Green Deal - Is it still attractive?
All businesses are seeing their energy costs rise, but the smaller ones are being particularly squeezed and are expected to see price increases of 15 per cent by the end of 2012, according to research commissioned by Make It Cheaper from the Centre for Economics and Business Research.
On the positive side, however, The Carbon Trust estimates that SMEs could, however, cut their energy costs by 20 per cent through energy efficiency measures. And the Green Deal, being launched later this year by the Government, should help businesses realise these savings.
Potentially, the Green Deal could see 14 million homes and businesses retrofitted by 2020; a huge challenge, but also a big opportunity for accredited advisors, installers and the manufacturers of the materials that will be needed to bring poorly insulated and energy-hungry homes and businesses up to modern standards. To deliver at this level will require massive commitment from the supply chain, in particular those companies who are gearing up to undertake the retrofitting. The scale of the task is enormous and those involved will only launch themselves into it if they can be confident that the scheme will work.
The idea behind the Green Deal is to enable business owners – as well as homeowners – to gain access to upfront capital, expected to be capped at about £10,000, in order to complete energy efficiency measures, such as insulation, draught-proofing and lagging. Other measures such as green technologies and water efficiency are also likely to be funded with the help of the Green Deal.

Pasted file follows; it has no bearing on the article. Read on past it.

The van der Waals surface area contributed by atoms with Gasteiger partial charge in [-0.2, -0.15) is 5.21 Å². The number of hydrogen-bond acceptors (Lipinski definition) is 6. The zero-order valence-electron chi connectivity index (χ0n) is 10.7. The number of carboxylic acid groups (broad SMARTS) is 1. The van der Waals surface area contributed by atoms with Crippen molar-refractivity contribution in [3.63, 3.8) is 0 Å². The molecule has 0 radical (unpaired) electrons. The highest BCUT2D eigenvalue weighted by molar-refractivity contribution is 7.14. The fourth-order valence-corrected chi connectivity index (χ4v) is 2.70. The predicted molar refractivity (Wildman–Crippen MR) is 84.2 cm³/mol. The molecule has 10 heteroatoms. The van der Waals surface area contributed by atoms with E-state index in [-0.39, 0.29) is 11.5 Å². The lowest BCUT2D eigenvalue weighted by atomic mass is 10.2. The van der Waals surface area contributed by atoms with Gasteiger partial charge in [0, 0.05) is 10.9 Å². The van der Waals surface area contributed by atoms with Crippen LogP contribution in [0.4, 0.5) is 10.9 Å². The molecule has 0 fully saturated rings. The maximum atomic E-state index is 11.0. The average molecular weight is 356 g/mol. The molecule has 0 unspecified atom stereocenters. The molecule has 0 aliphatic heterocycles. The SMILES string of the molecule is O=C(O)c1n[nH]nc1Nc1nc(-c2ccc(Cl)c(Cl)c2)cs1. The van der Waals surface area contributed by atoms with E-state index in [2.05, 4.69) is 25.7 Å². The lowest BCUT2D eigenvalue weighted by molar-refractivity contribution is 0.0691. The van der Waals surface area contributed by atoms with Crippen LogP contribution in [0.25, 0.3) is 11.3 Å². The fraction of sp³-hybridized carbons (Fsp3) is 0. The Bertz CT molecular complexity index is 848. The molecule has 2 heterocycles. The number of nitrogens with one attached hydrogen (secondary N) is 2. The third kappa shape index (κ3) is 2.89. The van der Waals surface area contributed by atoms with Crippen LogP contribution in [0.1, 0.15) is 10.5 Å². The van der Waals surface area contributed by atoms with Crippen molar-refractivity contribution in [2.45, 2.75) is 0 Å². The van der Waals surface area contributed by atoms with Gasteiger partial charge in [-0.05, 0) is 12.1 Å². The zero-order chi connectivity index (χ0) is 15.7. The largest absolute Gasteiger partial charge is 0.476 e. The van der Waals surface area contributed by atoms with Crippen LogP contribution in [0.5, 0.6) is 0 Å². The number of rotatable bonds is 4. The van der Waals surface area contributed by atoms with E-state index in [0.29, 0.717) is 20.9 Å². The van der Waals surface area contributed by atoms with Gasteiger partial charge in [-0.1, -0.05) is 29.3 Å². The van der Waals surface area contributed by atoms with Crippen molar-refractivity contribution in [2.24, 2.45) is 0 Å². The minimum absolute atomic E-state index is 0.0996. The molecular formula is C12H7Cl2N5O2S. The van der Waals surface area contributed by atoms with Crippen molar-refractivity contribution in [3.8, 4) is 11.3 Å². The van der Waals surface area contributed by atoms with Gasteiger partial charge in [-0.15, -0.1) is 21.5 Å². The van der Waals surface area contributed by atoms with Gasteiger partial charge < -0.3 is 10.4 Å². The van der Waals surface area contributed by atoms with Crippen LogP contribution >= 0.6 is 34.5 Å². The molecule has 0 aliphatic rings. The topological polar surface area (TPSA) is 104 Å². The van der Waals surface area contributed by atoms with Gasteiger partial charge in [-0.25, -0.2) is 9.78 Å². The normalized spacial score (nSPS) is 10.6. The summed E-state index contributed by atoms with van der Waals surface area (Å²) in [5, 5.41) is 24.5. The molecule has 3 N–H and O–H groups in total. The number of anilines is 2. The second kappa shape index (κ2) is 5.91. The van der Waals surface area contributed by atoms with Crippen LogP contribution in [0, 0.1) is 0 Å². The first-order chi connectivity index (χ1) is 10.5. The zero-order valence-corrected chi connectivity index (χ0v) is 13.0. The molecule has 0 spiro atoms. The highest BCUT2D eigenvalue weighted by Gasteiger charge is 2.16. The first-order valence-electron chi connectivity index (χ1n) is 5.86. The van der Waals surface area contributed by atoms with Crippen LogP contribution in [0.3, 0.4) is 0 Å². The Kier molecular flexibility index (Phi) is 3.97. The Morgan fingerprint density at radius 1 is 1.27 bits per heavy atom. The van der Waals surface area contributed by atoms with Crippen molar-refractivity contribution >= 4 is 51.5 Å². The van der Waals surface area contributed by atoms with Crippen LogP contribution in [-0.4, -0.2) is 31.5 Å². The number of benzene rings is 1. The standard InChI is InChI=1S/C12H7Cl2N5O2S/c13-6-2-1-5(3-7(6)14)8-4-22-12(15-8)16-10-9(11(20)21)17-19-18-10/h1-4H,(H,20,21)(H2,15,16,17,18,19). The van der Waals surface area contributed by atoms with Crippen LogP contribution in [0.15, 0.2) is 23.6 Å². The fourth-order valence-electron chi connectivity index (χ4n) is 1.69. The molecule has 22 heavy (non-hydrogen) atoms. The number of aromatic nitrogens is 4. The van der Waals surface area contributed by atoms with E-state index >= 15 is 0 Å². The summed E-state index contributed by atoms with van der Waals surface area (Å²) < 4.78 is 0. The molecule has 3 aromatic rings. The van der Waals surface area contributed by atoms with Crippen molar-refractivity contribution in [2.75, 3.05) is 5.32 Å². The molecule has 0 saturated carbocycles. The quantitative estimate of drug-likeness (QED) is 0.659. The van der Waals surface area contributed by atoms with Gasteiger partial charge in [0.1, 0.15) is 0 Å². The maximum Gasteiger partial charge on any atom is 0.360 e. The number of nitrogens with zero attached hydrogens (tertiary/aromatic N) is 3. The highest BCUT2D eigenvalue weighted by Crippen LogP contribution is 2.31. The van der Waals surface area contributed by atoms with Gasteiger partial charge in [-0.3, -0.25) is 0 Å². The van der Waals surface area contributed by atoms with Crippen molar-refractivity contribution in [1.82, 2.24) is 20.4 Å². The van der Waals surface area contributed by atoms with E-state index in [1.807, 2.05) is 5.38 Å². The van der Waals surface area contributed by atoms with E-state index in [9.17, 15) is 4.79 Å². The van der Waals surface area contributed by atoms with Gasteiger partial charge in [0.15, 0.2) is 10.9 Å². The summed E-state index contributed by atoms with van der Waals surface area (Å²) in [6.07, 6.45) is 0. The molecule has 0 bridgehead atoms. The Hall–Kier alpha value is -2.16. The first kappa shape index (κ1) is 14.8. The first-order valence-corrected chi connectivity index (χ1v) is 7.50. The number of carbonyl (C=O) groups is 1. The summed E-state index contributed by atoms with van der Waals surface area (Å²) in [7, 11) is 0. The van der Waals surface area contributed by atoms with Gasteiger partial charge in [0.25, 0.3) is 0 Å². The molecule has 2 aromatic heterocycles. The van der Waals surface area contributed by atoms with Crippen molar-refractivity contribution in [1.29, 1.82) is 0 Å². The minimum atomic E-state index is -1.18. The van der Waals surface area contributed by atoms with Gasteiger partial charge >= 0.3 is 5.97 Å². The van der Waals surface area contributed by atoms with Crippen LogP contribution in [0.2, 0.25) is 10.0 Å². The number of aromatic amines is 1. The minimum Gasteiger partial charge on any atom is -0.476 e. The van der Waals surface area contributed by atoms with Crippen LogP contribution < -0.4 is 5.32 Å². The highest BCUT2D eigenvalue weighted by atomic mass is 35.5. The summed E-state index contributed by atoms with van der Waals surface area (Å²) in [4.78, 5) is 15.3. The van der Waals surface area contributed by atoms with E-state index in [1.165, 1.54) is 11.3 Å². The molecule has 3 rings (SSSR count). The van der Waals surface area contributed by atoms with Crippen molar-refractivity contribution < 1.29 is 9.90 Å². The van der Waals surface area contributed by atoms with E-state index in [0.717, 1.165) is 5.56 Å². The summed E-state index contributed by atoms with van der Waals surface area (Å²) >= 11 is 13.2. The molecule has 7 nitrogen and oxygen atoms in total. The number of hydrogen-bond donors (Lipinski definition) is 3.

However many people in the property and construction industry feel that the Government is very keen to support the Green Deal through a regulatory regime that makes life easier for itself , and harder for builders, plumbers and the construction industry all-round.
Peter Knight, director of Manchester-based property and construction management company Knight Site Solutions, said: “There is a huge amount of time, energy, resource and expertise being expended on the Green Deal both on behalf of the Government and the industry to get it into a position where as a concept and as a process, it actually works. This is not without difficulties because it is such an enormous task.
This is a flagship policy, and as such, the industry should really be behind it to support it and understand how to make it work to the best effect of not only the industry but, more importantly, the end-consumer.”
Property Aspects appreciate the assistance from Peter Knight of Knight Site Solutions in compiling this article.